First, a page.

cxr: A toolbox for modelling species coexistence in R
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SourceMethods Ecol Evol. 2020;11:1221–122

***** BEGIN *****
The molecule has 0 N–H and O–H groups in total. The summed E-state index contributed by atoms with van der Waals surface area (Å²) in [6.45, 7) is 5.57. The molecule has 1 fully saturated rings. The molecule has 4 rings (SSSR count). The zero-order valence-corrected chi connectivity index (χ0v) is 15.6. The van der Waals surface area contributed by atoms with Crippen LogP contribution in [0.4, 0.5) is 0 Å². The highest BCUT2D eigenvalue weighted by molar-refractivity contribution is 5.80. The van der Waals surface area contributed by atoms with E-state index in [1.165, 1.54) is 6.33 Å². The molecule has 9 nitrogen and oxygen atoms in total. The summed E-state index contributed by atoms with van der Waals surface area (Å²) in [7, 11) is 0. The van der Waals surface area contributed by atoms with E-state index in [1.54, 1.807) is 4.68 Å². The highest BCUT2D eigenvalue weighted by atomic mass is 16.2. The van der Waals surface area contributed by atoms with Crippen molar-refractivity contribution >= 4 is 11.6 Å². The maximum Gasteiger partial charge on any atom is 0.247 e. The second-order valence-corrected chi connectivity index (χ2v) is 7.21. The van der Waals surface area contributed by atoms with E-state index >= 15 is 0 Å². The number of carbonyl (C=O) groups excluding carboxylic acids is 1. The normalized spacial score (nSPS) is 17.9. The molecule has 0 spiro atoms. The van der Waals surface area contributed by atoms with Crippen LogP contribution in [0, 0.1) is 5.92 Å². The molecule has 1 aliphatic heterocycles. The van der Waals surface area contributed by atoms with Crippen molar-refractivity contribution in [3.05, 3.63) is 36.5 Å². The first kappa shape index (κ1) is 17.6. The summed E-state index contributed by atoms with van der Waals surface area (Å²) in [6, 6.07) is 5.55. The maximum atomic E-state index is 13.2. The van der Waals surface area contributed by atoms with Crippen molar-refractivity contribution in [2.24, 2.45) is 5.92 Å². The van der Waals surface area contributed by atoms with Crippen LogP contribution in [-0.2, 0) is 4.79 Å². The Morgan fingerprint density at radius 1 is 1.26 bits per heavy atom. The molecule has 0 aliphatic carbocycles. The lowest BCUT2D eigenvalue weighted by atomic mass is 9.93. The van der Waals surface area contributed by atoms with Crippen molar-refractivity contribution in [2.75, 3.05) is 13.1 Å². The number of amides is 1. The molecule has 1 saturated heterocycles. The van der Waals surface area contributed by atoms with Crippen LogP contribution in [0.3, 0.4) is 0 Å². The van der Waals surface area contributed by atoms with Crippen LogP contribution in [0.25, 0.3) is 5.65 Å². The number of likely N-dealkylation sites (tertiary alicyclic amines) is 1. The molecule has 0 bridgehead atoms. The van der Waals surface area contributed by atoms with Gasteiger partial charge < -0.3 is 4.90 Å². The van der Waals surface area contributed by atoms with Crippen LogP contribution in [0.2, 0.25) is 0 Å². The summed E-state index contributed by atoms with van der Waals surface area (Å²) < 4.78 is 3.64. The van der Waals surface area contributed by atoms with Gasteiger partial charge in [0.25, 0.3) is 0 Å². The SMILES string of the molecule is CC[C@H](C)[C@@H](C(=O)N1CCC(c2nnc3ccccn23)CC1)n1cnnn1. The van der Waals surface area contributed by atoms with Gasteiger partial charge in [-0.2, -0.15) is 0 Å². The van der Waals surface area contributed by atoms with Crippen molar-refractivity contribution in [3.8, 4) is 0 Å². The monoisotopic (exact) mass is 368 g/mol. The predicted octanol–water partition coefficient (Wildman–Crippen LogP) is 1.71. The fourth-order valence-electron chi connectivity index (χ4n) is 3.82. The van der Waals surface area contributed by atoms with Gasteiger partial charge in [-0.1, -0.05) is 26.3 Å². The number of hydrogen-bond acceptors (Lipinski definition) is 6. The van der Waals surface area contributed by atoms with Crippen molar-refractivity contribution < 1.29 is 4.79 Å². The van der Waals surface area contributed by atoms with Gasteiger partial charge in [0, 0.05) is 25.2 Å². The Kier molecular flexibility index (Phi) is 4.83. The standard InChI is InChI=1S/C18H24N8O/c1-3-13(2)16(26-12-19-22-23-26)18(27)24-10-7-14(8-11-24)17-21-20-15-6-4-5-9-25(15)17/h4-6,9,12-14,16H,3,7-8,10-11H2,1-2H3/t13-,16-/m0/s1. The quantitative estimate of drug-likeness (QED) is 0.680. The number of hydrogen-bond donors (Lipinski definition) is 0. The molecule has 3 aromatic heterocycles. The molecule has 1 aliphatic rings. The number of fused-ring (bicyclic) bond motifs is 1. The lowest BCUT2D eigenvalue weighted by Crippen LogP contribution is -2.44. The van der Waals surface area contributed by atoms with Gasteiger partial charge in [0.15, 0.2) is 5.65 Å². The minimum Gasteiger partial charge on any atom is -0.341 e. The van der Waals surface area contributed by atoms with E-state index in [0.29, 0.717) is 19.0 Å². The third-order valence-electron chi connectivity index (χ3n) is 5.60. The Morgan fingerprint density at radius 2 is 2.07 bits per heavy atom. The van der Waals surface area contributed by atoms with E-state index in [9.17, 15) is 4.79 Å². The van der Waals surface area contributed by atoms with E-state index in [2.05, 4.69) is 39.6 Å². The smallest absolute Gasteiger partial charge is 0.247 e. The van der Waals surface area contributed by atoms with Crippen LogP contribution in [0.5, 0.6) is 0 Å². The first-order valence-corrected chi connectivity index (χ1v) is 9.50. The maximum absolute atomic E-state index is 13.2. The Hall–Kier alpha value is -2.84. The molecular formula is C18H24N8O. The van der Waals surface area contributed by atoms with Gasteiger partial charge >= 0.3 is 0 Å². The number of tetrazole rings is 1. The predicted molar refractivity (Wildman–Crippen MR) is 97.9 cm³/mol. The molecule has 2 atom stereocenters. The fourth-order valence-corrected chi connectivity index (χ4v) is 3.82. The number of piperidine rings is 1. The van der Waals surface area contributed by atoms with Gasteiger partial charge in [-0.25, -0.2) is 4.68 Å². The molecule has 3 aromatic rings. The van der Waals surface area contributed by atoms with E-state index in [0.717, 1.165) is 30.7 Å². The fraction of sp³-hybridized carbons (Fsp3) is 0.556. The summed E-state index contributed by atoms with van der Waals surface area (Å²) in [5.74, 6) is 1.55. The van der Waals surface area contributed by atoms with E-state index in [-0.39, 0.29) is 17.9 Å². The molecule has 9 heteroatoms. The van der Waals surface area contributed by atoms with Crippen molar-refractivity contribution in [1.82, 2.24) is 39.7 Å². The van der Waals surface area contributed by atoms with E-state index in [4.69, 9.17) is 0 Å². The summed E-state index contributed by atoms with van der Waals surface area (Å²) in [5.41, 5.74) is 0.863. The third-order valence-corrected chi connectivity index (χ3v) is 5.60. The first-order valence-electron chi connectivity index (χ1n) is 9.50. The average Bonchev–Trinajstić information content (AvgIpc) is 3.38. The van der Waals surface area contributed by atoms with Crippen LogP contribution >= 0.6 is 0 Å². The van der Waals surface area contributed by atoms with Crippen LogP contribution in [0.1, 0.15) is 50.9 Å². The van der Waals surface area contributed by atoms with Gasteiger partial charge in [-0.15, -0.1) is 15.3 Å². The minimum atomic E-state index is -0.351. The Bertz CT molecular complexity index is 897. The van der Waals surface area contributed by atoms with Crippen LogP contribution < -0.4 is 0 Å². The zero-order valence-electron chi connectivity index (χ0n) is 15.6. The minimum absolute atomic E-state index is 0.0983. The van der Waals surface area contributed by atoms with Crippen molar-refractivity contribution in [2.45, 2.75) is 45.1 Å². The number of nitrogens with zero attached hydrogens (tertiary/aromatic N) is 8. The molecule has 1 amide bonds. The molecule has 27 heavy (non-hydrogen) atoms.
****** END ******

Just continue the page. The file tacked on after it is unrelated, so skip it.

Recent developments in modern coexistence theory (MCT) have advanced our understanding of how species interactions among themselves and with the environment influence community dynamics. Although the formulation of MCT is mathematically clear, its application to empirical cases is still challenging, which precludes its adoption by a large range of ecologists and evolutionary biologists interested in broad questions related to community assembly and the maintenance of species diversity. We developedcxr, anrpackage that provides a complete toolbox for calculating species vital rates and interaction parameters, from which the user can obtain estimates of coexistence outcomes based on stabilizing niche differences and average fitness differences. Our aim is to offer a highly versatile package to accommodate different research needs. This means that the user can define population models, use different optimization algorithms and include the effect of external covariates on species interactions, which may include environmental variables (e.g. temperature, precipitation, salinity) and biotic controls (e.g. predation, pollination, mycorrhizae). To illustrate the functionality and versatility ofcxr, we provide a complete set of population dynamic models and a dataset from a highly diverse grassland community. By building bridges between MCT formulation and its implementation, we provide tools to obtain a deeper mechanistic understanding of how species interactions determine basic patterns such as species abundances and dominance, which are core information for many applied fields, such as conservation, restoration and invasion biology. Finally, the package is not limited taxonomically to any particular group. The application of tools derived from MCT to a wide range of different systems can create feedbacks between empirical and theoretical studies in a way that stimulates a better understanding of the processes maintaining biodiversity.